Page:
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Nuclear Disarmament Talking Points (pdf)
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UNITED FOR PEACE AND JUSTICE NUCLEAR ABOLITION/REDEFINING SECURITY WORKING GROUP
Western States Legal Foundation (WSLF) participates in the Nuclear Abolition/Redefining Security working group of United for Peace and Justice. The working group is convened by WSLF Executive Director Jacqueline Cabasso. She can be reached at webmaster(at)wslfweb.org
At the United for Peace and Justice national meeting in Chicago, June 6 and 7, 2003, an action priority was adopted by the several hundred person plenary as follows:
5) Nuclear Disarmament/Redefining Security
Nuclear disarmament must become a core issue on the global
peace movement's agenda. Through education, advocacy,
demonstration and coordinated civil society presence at
international disarmament forums, and by linking with other issue
constituencies, this campaign seeks to move beyond narrow
arms control approaches by building visible public support in the
U.S. for sweeping measures to eliminate nuclear weapons in the
U.S. as well as worldwide.
For the full list of UFPJ action priorities, see click hereThe action priority was based on a proposal submitted by a "mini-plenary" on first strike and preemptive war, consisting of about 50 persons, that met on June 6. The mini-plenary had before it a number of proposals on nuclear weapons related issues, as well as on preemptive war. The mini-plenary directed the preparation of an integrated proposal, based primary on proposals submitted by Western States Legal Foundation and colleagues and by Tri-Valley CARES. The integrated proposal follows. It can be considered to be the working basis for UFPJ's work on the nuclear abolition action priority. Groups involved in the development of this proposal have formed a working group (Nuclear Disarmament/Redefining Security) on the nuclear abolition action priority. To subscribe to the listserv for this working group, send a blank email to firstname.lastname@example.org.
PROPOSAL: NUCLEAR DISARMAMENT (REDEFINING SECURITY)
The Bush administration continues to demand disarmament from other nations, while expanding U.S. programs designing and building weapons of mass destruction. As part of its broader effort to achieve global military dominance, the U.S. is working to make its enormous nuclear arsenal more useable in warfare. The continued possession of thousands of nuclear weapons by the existing nuclear weapons states, together with the U.S. policy of preventive war and its push to modernize its nuclear arsenal, provide arguments for other countries to develop nuclear weapons of their own. Nuclear weapons threaten everyone's security. They remain the most dangerous of all weapons, the only ones that can destroy civilization in a day. We need to redefine security in human and ecological rather than military terms: food, shelter, clean air and water, jobs, healthcare and education. This kind of security is universal.
Nuclear disarmament must become a core issue on the global peace movement's agenda. Through education, advocacy, demonstrations, and coordinated civil society presence at international disarmament fora, and by linking with other issue constituencies, this campaign seeks to move beyond narrow arms control approaches by building broad visible public support in the US for sweeping measures to eliminate nuclear weapons in the US as well as worldwide.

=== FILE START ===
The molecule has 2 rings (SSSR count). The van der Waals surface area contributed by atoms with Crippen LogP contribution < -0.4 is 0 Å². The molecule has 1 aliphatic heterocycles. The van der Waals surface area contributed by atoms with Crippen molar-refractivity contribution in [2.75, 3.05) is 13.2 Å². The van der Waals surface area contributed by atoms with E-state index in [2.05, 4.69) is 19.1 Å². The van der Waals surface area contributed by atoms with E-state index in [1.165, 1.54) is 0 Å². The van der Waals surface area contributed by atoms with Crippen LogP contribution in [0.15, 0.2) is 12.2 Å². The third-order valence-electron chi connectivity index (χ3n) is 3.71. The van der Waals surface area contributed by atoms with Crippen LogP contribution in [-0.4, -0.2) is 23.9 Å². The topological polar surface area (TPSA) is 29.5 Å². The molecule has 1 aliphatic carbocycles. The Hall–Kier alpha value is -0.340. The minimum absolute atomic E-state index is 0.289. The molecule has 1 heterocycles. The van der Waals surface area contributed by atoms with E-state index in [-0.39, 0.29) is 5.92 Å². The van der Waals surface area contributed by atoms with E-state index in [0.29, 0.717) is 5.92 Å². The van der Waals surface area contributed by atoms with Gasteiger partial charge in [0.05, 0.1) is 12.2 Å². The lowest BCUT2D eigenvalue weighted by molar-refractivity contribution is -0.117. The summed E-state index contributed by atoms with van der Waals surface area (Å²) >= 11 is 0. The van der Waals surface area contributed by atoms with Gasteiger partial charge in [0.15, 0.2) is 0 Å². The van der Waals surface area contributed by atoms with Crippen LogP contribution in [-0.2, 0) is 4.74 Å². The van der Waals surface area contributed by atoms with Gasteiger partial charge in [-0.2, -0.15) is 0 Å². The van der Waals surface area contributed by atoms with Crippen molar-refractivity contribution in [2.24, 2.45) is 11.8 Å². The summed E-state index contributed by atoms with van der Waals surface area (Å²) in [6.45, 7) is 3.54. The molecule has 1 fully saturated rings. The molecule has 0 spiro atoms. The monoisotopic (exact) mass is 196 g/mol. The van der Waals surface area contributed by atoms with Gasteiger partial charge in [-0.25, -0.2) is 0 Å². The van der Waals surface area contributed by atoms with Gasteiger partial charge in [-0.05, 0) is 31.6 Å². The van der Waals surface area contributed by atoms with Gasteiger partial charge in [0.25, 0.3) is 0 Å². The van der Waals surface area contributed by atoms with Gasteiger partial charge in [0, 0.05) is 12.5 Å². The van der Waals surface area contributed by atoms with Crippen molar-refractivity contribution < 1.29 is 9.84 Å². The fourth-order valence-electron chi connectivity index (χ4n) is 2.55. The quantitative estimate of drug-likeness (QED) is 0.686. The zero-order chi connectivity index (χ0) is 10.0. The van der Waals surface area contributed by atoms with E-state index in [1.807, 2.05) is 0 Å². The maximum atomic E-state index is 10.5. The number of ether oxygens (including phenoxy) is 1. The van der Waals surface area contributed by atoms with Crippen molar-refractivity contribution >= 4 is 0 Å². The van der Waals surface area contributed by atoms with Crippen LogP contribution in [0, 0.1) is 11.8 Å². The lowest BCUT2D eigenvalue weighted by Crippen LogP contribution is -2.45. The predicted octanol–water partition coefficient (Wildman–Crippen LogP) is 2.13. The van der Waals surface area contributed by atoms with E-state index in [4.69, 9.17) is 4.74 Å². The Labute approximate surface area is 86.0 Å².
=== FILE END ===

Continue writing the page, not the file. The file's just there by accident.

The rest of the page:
Major goals: This is the moment to demand the elimination of these genocidal, ecocidal, and suicidal weapons.
The re-legitimization of nuclear weapons by the world's first nuclear weapons state and the likely result, increasing nuclear proliferation, pose perhaps the gravest threat to international security. As illustrated in the runup to the Iraq war, the Bush Administration's declared threat of first use of nuclear weapons as part of its preemptive war doctrine, its announced plans to develop more "useable" nuclear weapons, and its blatant disregard for international law, have made visible the present and very real dangers of nuclear weapon use. In the interests of promoting human security, we call on the U.S. government to reaffirm and make good on its Nuclear Non-Proliferation Treaty (NPT) obligations and commitments. We call on the U.S. to:
Terminate its declared policy of preventive warfare as a response to WMD threats;
Together with Russia, take all nuclear weapons off hair-trigger alert;
Halt all efforts aimed at improving" the military capabilities of its nuclear arsenal, including research ad development for low-yield nukes and the "robust nuclear earth penetrator;
Terminate all funding for nuclear weapons research, development, testing and production;
Reaffirm the moratorium on nuclear testing, ratify the Comprehensive Test Ban Treaty and close the Nevada Test Site;
Halt plans for upgrades to existing weapons production facilities and new facilities, including those for plutonium pit manufacturing and tritium;
Initiate sweeping, verifiable, and irreversible reductions in both strategic and tactical nuclear weapons and their delivery systems;
Initiate multilateral negotiations to eliminate nuclear weapons worldwide, within a verifiable and time bound framework;
Terminate development of ballistic missile defenses, including theater missile defenses, and initiate multilateral negotiations to eliminate ballistic missiles; and
Support initiatives and multilateral negotiations to ban weapons in outer space.
Development and widespread distribution of education packets and materials for teach-ins (weekly teach-ins are being discussed for New York City);
Focus on work with high school students (e.g. Educators for Social Responsibility New York Metro) college and university students (e.g. Campaign to Demilitarize the University of California), and law students (e.g. Lawyers' Committee on Nuclear Policy law school speaking tour);